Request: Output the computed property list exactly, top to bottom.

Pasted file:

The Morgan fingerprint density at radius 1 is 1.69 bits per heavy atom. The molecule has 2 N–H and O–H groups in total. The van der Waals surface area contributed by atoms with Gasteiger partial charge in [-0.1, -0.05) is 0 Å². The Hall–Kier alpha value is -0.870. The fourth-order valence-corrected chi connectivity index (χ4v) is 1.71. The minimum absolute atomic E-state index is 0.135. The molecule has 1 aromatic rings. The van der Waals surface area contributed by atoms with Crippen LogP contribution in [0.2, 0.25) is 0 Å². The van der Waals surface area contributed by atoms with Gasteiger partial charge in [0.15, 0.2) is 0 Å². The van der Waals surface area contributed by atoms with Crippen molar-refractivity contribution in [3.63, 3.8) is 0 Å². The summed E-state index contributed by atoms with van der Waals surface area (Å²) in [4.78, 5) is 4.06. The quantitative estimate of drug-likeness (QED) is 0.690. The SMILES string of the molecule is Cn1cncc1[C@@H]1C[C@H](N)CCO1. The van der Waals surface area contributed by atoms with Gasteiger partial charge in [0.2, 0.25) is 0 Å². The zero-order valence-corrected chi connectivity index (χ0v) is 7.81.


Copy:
The Morgan fingerprint density at radius 1 is 1.69 bits per heavy atom. The molecule has 2 N–H and O–H groups in total. The van der Waals surface area contributed by atoms with Gasteiger partial charge in [-0.1, -0.05) is 0 Å². The Hall–Kier alpha value is -0.870. The fourth-order valence-corrected chi connectivity index (χ4v) is 1.71. The minimum absolute atomic E-state index is 0.135. The molecule has 1 aromatic rings. The van der Waals surface area contributed by atoms with Crippen LogP contribution in [0.2, 0.25) is 0 Å². The van der Waals surface area contributed by atoms with Gasteiger partial charge in [0.15, 0.2) is 0 Å². The van der Waals surface area contributed by atoms with Crippen molar-refractivity contribution in [3.63, 3.8) is 0 Å². The summed E-state index contributed by atoms with van der Waals surface area (Å²) in [4.78, 5) is 4.06. The quantitative estimate of drug-likeness (QED) is 0.690. The SMILES string of the molecule is Cn1cncc1[C@@H]1C[C@H](N)CCO1. The van der Waals surface area contributed by atoms with Gasteiger partial charge in [0.2, 0.25) is 0 Å². The zero-order valence-corrected chi connectivity index (χ0v) is 7.81.